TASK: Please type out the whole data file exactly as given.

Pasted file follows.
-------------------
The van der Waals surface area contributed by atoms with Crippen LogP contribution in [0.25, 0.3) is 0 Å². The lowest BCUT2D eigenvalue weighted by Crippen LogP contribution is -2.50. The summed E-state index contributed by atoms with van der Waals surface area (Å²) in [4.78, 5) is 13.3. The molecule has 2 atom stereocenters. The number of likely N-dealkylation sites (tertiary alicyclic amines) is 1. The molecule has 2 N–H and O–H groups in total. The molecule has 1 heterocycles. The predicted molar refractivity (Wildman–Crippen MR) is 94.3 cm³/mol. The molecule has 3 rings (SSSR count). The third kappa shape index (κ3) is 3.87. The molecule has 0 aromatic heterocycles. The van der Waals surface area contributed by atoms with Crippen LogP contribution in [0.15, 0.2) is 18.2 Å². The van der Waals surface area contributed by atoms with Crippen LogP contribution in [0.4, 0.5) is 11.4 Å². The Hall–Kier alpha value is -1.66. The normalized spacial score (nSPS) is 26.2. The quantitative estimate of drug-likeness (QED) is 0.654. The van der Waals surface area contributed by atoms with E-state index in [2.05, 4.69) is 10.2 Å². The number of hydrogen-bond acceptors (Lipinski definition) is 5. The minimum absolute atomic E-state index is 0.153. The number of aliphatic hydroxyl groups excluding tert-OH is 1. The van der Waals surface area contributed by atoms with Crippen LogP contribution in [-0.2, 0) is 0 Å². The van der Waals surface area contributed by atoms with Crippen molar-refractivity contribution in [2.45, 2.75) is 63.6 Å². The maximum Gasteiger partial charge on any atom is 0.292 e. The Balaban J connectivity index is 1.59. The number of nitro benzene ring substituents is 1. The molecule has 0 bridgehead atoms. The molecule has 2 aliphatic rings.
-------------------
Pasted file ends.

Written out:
The van der Waals surface area contributed by atoms with Crippen LogP contribution in [0.25, 0.3) is 0 Å². The lowest BCUT2D eigenvalue weighted by Crippen LogP contribution is -2.50. The summed E-state index contributed by atoms with van der Waals surface area (Å²) in [4.78, 5) is 13.3. The molecule has 2 atom stereocenters. The number of likely N-dealkylation sites (tertiary alicyclic amines) is 1. The molecule has 2 N–H and O–H groups in total. The molecule has 1 heterocycles. The predicted molar refractivity (Wildman–Crippen MR) is 94.3 cm³/mol. The molecule has 3 rings (SSSR count). The third kappa shape index (κ3) is 3.87. The molecule has 0 aromatic heterocycles. The van der Waals surface area contributed by atoms with Crippen LogP contribution in [0.15, 0.2) is 18.2 Å². The van der Waals surface area contributed by atoms with Crippen LogP contribution in [0.4, 0.5) is 11.4 Å². The Hall–Kier alpha value is -1.66. The normalized spacial score (nSPS) is 26.2. The quantitative estimate of drug-likeness (QED) is 0.654. The van der Waals surface area contributed by atoms with E-state index in [2.05, 4.69) is 10.2 Å². The number of hydrogen-bond acceptors (Lipinski definition) is 5. The minimum absolute atomic E-state index is 0.153. The number of aliphatic hydroxyl groups excluding tert-OH is 1. The van der Waals surface area contributed by atoms with Crippen LogP contribution in [-0.2, 0) is 0 Å². The van der Waals surface area contributed by atoms with Crippen molar-refractivity contribution in [2.45, 2.75) is 63.6 Å². The maximum Gasteiger partial charge on any atom is 0.292 e. The Balaban J connectivity index is 1.59. The number of nitro benzene ring substituents is 1. The molecule has 0 bridgehead atoms. The molecule has 2 aliphatic rings.